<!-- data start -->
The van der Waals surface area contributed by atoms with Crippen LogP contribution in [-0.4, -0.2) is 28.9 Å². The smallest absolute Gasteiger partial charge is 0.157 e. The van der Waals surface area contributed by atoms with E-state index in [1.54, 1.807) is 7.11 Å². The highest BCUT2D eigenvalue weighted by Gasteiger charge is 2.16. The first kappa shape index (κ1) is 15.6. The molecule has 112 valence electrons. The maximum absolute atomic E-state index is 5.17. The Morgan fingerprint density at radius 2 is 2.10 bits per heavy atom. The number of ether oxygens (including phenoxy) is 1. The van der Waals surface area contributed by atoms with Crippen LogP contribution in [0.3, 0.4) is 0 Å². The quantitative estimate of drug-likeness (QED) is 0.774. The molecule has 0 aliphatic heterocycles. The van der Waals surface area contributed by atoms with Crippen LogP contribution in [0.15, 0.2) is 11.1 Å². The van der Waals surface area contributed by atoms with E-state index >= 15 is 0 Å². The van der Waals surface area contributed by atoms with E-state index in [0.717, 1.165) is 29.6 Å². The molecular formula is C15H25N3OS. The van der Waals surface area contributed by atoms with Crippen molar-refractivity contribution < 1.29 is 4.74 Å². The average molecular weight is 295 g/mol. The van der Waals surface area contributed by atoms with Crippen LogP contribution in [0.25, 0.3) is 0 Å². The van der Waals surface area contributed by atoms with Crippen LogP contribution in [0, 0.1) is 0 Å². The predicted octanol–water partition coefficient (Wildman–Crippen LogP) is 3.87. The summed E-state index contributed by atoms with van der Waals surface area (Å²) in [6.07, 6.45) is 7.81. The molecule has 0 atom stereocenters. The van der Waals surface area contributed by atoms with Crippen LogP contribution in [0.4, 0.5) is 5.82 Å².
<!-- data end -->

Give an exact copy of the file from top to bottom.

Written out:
The van der Waals surface area contributed by atoms with Crippen LogP contribution in [-0.4, -0.2) is 28.9 Å². The smallest absolute Gasteiger partial charge is 0.157 e. The van der Waals surface area contributed by atoms with E-state index in [1.54, 1.807) is 7.11 Å². The highest BCUT2D eigenvalue weighted by Gasteiger charge is 2.16. The first kappa shape index (κ1) is 15.6. The molecule has 112 valence electrons. The maximum absolute atomic E-state index is 5.17. The Morgan fingerprint density at radius 2 is 2.10 bits per heavy atom. The number of ether oxygens (including phenoxy) is 1. The van der Waals surface area contributed by atoms with Crippen LogP contribution in [0.3, 0.4) is 0 Å². The quantitative estimate of drug-likeness (QED) is 0.774. The molecule has 0 aliphatic heterocycles. The van der Waals surface area contributed by atoms with Crippen LogP contribution in [0.15, 0.2) is 11.1 Å². The van der Waals surface area contributed by atoms with E-state index >= 15 is 0 Å². The van der Waals surface area contributed by atoms with E-state index in [0.717, 1.165) is 29.6 Å². The molecular formula is C15H25N3OS. The van der Waals surface area contributed by atoms with Crippen molar-refractivity contribution < 1.29 is 4.74 Å². The average molecular weight is 295 g/mol. The van der Waals surface area contributed by atoms with Crippen LogP contribution in [0.25, 0.3) is 0 Å². The van der Waals surface area contributed by atoms with Crippen LogP contribution in [0, 0.1) is 0 Å². The predicted octanol–water partition coefficient (Wildman–Crippen LogP) is 3.87. The summed E-state index contributed by atoms with van der Waals surface area (Å²) in [6.07, 6.45) is 7.81. The molecule has 0 atom stereocenters. The van der Waals surface area contributed by atoms with Crippen LogP contribution in [0.4, 0.5) is 5.82 Å².